Should Harry Cobden have pushed on between the last two fences on Bravemansgame at Wetherby, and perhaps gain a length or two that would have allowed him to make a mistake at the last and still have sufficient advantage to hold off the challenge of Gentlemansgame?

Was Ryan Moore’s ride to win the Breeders’ Cup Turf on Auguste Rodin a thing of wonder or just playing the cards that fell in his lap – gap opened, horse in the right place to capitalise and gain a significant advantage over wider running rivals?

What is certain is that Auguste Rodin had to be a very good horse to quicken instantly when asked and skim through round the tight bend. It was noted on social media that Auguste Rodin joins Mill Reef, Troy, Sea The Stars and Golden Horn as the only Derby winners to add at least three more Group 1s before the end of the year since the pattern was introduced in 1971. Quite some company.


The verdict on the Bravemansgame ride seemed to be close to 50/50.

I’d be inclined to agree with the scenario suggested by Neil Channing on Luck on Sunday that if a horse goes two clear going to the last, the rival jockey is perhaps a bit less dynamic or less confident in chasing him into it and it can play to the leader’s advantage.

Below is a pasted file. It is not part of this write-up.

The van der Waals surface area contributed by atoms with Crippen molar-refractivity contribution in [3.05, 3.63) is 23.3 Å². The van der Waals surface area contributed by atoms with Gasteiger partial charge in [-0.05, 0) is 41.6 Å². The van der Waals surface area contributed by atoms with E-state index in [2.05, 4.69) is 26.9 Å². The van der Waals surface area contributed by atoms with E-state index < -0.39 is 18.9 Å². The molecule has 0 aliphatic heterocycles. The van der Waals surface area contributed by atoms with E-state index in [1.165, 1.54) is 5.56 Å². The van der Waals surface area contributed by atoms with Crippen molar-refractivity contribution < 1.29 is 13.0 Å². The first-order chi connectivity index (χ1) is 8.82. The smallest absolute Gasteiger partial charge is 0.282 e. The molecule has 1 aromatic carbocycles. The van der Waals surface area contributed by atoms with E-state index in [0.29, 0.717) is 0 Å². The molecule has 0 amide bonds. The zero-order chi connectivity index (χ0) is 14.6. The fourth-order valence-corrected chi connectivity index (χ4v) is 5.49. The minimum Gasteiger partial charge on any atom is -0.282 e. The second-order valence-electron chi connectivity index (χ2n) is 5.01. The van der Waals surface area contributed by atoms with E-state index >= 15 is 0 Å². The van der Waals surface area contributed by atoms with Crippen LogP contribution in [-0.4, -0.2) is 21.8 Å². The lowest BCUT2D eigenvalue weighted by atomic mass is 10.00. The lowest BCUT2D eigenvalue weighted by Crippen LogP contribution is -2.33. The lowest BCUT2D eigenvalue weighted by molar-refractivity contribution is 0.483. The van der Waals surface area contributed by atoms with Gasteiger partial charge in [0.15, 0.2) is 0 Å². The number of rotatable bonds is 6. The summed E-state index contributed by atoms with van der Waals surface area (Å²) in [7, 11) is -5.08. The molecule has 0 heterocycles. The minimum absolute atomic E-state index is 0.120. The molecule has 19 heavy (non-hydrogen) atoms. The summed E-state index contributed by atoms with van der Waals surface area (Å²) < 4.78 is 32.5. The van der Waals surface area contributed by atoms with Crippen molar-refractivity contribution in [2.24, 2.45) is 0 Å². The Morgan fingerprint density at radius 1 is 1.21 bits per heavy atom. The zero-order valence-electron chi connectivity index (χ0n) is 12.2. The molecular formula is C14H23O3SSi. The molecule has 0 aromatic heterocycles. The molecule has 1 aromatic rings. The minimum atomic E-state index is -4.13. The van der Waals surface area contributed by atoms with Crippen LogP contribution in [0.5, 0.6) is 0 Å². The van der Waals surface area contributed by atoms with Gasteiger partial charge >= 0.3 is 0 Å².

Gentlemansgame’s rider Darragh O’Keeffe on the same programme said: “When we jumped the second last, I never thought he was getting away from me, going to the last I felt, if I wing this, I have half a chance.” Whether O’Keeffe would have been in that positive a mindset had Cobden pushed two clear is the question.

Later in the week a ride by Adam Wedge also copped online abuse, this time for NOT using the whip, in riding outsider of three Out Of Office into second in a novice chase at Chepstow. Initially it did look like a little more effort could have been made. Would he have won? Probably not.

But in the week of the Melbourne Cup it brought to mind the Banjo Patterson poem.

There’s some that ride as sailors do, with legs, and arms, and teeth;

And some that ride the horse’s neck, and some ride underneath.